Relationships between Theory & Methods
After studying this section you should be able to:
- define the key concepts of reliability, validity, objectivity and representativeness
- outline the relationship between theory and methods
- identify the theoretical, practical and ethical considerations influencing sociological research
A research method is said to have high reliability if another researcher is able to repeat the study exactly and obtain the same results. Objectivity refers to the ability to be open-minded and free from personal or political bias. The data or evidence collected by a particular method has validity for sociologists if it accurately reflects the reality of those being studied. Representativeness refers to whether the group being studied is typical of the larger group to which the sociologist thinks they belong. If this is the case, the sociologist can generalise their findings to the larger group.
The debate between positivist and interpretivist sociology
Traditionally, a sociologist’s choice of research method depended on whether they subscribed to a positivist or interpretivist view of society.
- Positivists believe that only science can provide the objective ‘truth’ or facts about the world.
- Positivist sociologists believe that human behaviour is determined by social forces beyond the control of society’s members. These forces are generally referred to as ‘laws’ or ‘social facts’. Positivists claim these are the product of the way in which societies are organised.
- Positivist sociologists therefore believe that sociology should be a scientific discipline based on the logic and methods of the natural sciences. The job of sociologists is to uncover the social laws that govern human behaviour.
When positivists collect information about the social world, they usually subscribe to a scientific model known as the hypothetico-deductive approach. This is the model that natural science employs in, for example, laboratory experiments.
- Stage 1 - Phenomena are observed.
- Stage 2 - A testable hypothesis (an educated guess) is constructed to explain the phenomena.
- Stage 3 - Empirical data (factual information) is collected in a systematic way.
- Stage 4 - The data is interpreted and analysed to see whether it confirms or refutes the hypothesis.
- Stage 5 - If the hypothesis is confirmed time and time again, it becomes a theory. If the data refutes the hypothesis, the scientist should reject or revise it, and begin the data-collection process again.
The major scientific method in the natural sciences used for collecting data is the laboratory experiment. In Sociology, the major scientific method used by positivists is the social or sample survey, which incorporates the use of the questionnaire and/or structured interview. Positivists also advocate the use of some types of secondary data, particularly official statistics.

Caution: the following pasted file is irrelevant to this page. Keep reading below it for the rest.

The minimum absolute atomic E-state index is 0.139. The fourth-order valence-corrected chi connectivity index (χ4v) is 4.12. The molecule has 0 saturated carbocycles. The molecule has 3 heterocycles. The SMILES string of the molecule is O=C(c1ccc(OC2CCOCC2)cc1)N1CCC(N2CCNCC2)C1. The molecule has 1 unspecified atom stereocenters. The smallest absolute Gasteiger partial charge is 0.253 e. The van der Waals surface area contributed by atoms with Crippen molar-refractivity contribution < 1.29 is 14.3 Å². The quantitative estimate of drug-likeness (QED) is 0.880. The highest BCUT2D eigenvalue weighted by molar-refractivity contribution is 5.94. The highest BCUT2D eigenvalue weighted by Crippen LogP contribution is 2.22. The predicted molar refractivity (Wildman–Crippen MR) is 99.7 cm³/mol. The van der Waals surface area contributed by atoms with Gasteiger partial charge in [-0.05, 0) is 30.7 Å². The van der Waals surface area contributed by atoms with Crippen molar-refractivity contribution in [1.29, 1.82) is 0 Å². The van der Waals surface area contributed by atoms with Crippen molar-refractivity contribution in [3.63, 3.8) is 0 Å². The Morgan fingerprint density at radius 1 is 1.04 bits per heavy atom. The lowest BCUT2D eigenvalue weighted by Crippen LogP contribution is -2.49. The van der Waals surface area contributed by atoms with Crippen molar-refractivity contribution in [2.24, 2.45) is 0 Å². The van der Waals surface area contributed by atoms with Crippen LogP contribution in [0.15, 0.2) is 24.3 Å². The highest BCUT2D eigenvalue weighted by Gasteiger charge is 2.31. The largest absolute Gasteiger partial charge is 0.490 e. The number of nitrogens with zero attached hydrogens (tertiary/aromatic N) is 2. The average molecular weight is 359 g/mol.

The interpretivist critique of positivism
- Interpretivist (anti-positivist) sociologists are sceptical about sociology’s scientific status. They argue that human behaviour is not the result of external social laws. Society is the product of interaction – meaning when people come together in social groups. The way people interpret these social interactions is centrally important to the understanding of social behaviour.
- Interpretivists prefer methods such as unstructured interviews and observation because these uncover the meanings behind action and emphasise validity. Such methods attempt to see the social world through the eyes of the people who inhabit it by studying their everyday life (verstehen) or by letting those being studied speak for themselves.
Practical constraints on choice of method
In addition to the theoretical, there are also practical reasons why a particular
research method might be chosen.
- Funding – if the sociologist does not have access to large funds, a cheap method will be required. Secondary data is cheap because it has already been collected. Postal questionnaires are cheaper than interviews, which are probably cheaper than observation studies.
- Time – if you have years, observation may be possible. However if you only have months, you need a method that results in a quick response like questionnaires and/or interviews.
- The subject matter is going to influence choice of research. For example, research into trends may suit quantitative research whilst research into attitudes may suit qualitative methods.
- The research population may not be accessible because it is regarded as deviant and may feel threatened. If this is the case, covert observation may be necessary.
- The research population may be geographically dispersed. If it is, a postal questionnaire may be necessary, especially if money is tight.
There are some generally agreed professional guidelines which are followed in
social research. For example:
- Subjects should not have their physical, social and psychological well-being adversely affected by research.
- Research should be based on the freely given, informed consent of those being studied.
- Research should not involve an intrusion on privacy, and research subjects should be allowed anonymity and confidentiality if they so wish.